We all know how hard it can be to get children to respond to our requests—go to bed, get in the car, go potty, get dressed… it can all be tough.
One powerful tool to get kids to do things with more cooperation and ease is to use ‘relationship before request’—connect with your child for a few minutes before you ask them to do something. Not only does this make your day go smoother, it also lets you build warmth and strengthen bonding.
Here are a few ways to implement ‘relationship before request’:
1. Pause and observe—watch your child quietly
Before you say, “Get in the the car!” pause for a moment and notice what your child is engaged in. Are they playing restaurant with toy food? Zooming cars? Counting the pennies in their piggy bank?
Watch them for a second and simply notice how they are deep in the middle of something.
2. Comment or ask, “I see you are . . .” or “Can you tell me about what you’re doing?”
Acknowledge aloud what kids are doing. “Oh, I see you are making a book of drawings for Grandma” or, “I see you are putting together the bridge on your train set. You’re pulling that long train all around the tracks!” or, “I see you’re making something with those ribbons.” Or “Can you tell me about what you’re doing/playing?”
3. Ask,“May I join you?”
Kids will be way more likely to go brush their teeth or clean up their books after you’ve joined them in play for a just few minutes. When kids are engrossed in what they’re doing, ask, “May I join you?” and then follow the child’s lead (let them be in charge).
For five minutes (or however much time you have), do a puzzle with them, play catch, build with blocks, string beads on a necklace together, color beside them, look at books side by side, help line up their stuffed animals, run in circles with them, or engage in whatever they are already doing.
Some kids may be open to or even delighted to have you participate, while others may prefer that you watch.
4. Give ownership
Kids love a sense of power and control. By giving them a bit of ownership in the process (of doing the next thing), they are more likely to cooperate.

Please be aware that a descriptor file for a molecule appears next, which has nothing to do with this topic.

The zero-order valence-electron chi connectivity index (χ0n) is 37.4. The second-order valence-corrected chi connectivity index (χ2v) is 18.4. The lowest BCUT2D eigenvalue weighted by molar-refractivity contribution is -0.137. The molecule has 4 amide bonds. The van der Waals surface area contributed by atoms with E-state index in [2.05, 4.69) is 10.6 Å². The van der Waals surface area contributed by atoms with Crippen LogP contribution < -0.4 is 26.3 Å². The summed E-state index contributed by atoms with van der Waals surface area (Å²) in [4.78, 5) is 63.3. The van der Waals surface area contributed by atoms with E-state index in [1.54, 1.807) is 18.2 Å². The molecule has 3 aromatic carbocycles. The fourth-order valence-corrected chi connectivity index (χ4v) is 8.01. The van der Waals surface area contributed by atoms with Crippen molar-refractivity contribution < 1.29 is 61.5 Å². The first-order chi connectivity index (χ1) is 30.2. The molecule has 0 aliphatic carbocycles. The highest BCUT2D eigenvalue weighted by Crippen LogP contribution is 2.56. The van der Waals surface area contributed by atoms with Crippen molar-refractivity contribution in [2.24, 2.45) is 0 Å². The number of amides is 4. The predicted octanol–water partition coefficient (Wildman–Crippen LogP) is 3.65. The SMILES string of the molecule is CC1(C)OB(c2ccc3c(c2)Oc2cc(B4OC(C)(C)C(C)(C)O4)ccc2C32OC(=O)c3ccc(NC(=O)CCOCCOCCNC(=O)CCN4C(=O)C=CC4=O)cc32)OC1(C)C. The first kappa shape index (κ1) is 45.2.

Sample questions to offer ownership:
- What special place do you want to put that (until the morning, until we get back, etc.)? When a child is playing with something right before bed or leaving to go somewhere, having them find a special home for it where they know it will be later can help.
- Do you want to [do the next thing] now or in 5 minutes? Ask them to reiterate to you what they will do when the timer goes off. Have them set the timer.
- How do you want to get there? Do you want a piggyback ride or do you want to skip there together?
- Are you at a stopping point? Imagine if you were 134 screws into putting together a 542-screw Ikea dresser, and someone insisted you “leave it that very second!” without putting so much as a bookmark in the 34-page direction leaflet. Sometimes a child might be engaged in building a Lego design, constructing a dollhouse play scenario, or sorting seashells with the same kind of intensity.
- Can you be in charge of X? "Can you be in charge of picking the books we'll read tonight?" "Can you be in charge of passing out the raisins in the car?" Giving kids a special job can reduce resistance and build enthusiasm.
5. Share the schedule with kids ahead of time
Let kids know the day's plan in advance. “We’re going to the library, then swimming lessons, then we’re stopping at the park for an hour.” Write a checklist for them (or a picture checklist if they can’t read yet), and ask them to check things off as you do them.
Ask them to help you prepare or pack special things for an activity. This gives them a sense of control, safety and ownership, rather than having them ask, “Where are we going, anyway?” once you’re already driving. Also consider these for building kids' enthusiasm about the day's events.
Spending just 5 minutes connecting before you ask kids to do something will help your child complete the next thing with more cooperation and way less resistance.
It's also a form of , which research suggests, is a strong predictor of an individual's social competence and academic achievement, not only during childhood and adolescence, but all the way through to adulthood.